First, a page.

Sunday, May 4, 2008

The Lord's Prayer

“This, then, is how you should pray: Our Father in heaven, hallowed be your name, your kingdom come, your will be done on earth as it is in heaven. Give us today our daily bread. Forgive us our debts, as we also have forgiven our debtors. And lead us not into temptation, but deliver us from the evil one.” --Matthew 6:9-13

In the ancient world there were many deities to which people would pray. Long complicated prayers were often the norm in an attempt to pacify or persuade some god or goddess to be favorable to them. The problem was that no one knew which deity one might need to pacify on any given day, so the prayers were often repeated over and over again and contained “magic words” used to please the gods.

Prayer today can be seen in two categories. For some it is simply shouting off into the distance to a God who is far away, with the hope that he may arbitrarily act on behalf of the seeker. For others prayer is a powerful experience of the love of God. His presence is palpable and his love surrounds us. For most Christians, the experience is somewhere in the middle.

The Lord’s Prayer is not meant to be recited as some sort of magic prayer, but rather it provides the framework for all our prayers to God. A few things to notice:

First, the prayer is deeply meaningful. It addresses God as Father; it shows that God is involved in our world, and in our lives in a deep and meaningful way. We can speak to God in our normal human language and he listens to us.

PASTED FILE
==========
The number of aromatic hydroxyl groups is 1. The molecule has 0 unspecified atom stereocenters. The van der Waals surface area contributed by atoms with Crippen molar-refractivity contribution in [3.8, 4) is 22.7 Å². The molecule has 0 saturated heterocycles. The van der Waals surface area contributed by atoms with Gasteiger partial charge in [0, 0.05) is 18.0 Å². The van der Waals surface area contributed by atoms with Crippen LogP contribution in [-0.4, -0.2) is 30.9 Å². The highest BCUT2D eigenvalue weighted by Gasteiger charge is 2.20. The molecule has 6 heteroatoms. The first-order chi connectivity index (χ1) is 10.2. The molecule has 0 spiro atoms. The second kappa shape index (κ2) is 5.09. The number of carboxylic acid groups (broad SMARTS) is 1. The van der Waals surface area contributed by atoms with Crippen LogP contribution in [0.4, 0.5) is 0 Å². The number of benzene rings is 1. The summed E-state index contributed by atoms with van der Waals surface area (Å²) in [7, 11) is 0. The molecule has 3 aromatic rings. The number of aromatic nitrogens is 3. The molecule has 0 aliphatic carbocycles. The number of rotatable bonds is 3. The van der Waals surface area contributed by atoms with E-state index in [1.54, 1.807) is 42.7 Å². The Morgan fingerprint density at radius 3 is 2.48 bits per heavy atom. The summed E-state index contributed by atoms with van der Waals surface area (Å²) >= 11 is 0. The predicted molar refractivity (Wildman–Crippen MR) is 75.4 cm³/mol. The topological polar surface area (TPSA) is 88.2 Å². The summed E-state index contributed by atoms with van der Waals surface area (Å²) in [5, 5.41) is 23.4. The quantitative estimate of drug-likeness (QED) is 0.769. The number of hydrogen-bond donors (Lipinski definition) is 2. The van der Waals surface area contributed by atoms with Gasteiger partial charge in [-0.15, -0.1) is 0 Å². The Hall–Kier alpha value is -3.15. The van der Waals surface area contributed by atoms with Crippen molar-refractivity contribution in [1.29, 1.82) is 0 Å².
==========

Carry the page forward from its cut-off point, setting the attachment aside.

Second, God is not some man made idol, or something unknown or inanimate. He is the living God who dwells in heaven. The prayer is not meant to focus on ourselves and our needs, but rather the work of God in this world that we are a part of: “Your kingdom come, you will be done on earth as it is in heaven.”

Third, we can pray for the things we need on a daily basis, but not only for ourselves, but also for that of the whole world. We pray for our daily bread, but we must also remember to pray for those who are without, those who are in greater need than we are.

Finally, we pray for forgiveness. Many religions assume that evil deeds done on this earth result in eternal consequences. We believe in a God who can and does forgive, and we are to ask for that forgiveness. As we ask for this forgiveness, we are to remember that we should be in the habit of forgiving others so that God can forgive us.

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